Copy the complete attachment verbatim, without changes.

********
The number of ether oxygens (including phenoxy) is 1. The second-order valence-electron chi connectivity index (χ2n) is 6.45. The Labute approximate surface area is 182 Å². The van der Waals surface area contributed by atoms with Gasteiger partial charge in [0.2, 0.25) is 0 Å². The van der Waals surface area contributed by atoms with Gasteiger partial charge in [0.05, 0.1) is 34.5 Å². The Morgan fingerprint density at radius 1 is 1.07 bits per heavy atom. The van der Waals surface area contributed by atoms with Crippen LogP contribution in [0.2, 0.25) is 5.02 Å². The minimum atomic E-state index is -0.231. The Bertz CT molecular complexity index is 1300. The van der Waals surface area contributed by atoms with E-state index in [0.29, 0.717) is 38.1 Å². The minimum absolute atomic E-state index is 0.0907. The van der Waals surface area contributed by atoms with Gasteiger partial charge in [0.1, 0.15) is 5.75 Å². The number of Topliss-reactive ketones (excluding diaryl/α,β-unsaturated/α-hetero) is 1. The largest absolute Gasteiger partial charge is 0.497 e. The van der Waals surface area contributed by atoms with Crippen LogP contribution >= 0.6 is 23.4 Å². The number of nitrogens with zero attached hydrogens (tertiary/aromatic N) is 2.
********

The number of ether oxygens (including phenoxy) is 1. The second-order valence-electron chi connectivity index (χ2n) is 6.45. The Labute approximate surface area is 182 Å². The van der Waals surface area contributed by atoms with Gasteiger partial charge in [0.2, 0.25) is 0 Å². The van der Waals surface area contributed by atoms with Gasteiger partial charge in [0.05, 0.1) is 34.5 Å². The Morgan fingerprint density at radius 1 is 1.07 bits per heavy atom. The van der Waals surface area contributed by atoms with Crippen LogP contribution in [0.2, 0.25) is 5.02 Å². The minimum atomic E-state index is -0.231. The Bertz CT molecular complexity index is 1300. The van der Waals surface area contributed by atoms with E-state index in [0.29, 0.717) is 38.1 Å². The minimum absolute atomic E-state index is 0.0907. The van der Waals surface area contributed by atoms with Gasteiger partial charge in [0.1, 0.15) is 5.75 Å². The number of Topliss-reactive ketones (excluding diaryl/α,β-unsaturated/α-hetero) is 1. The largest absolute Gasteiger partial charge is 0.497 e. The van der Waals surface area contributed by atoms with Crippen LogP contribution >= 0.6 is 23.4 Å². The number of nitrogens with zero attached hydrogens (tertiary/aromatic N) is 2.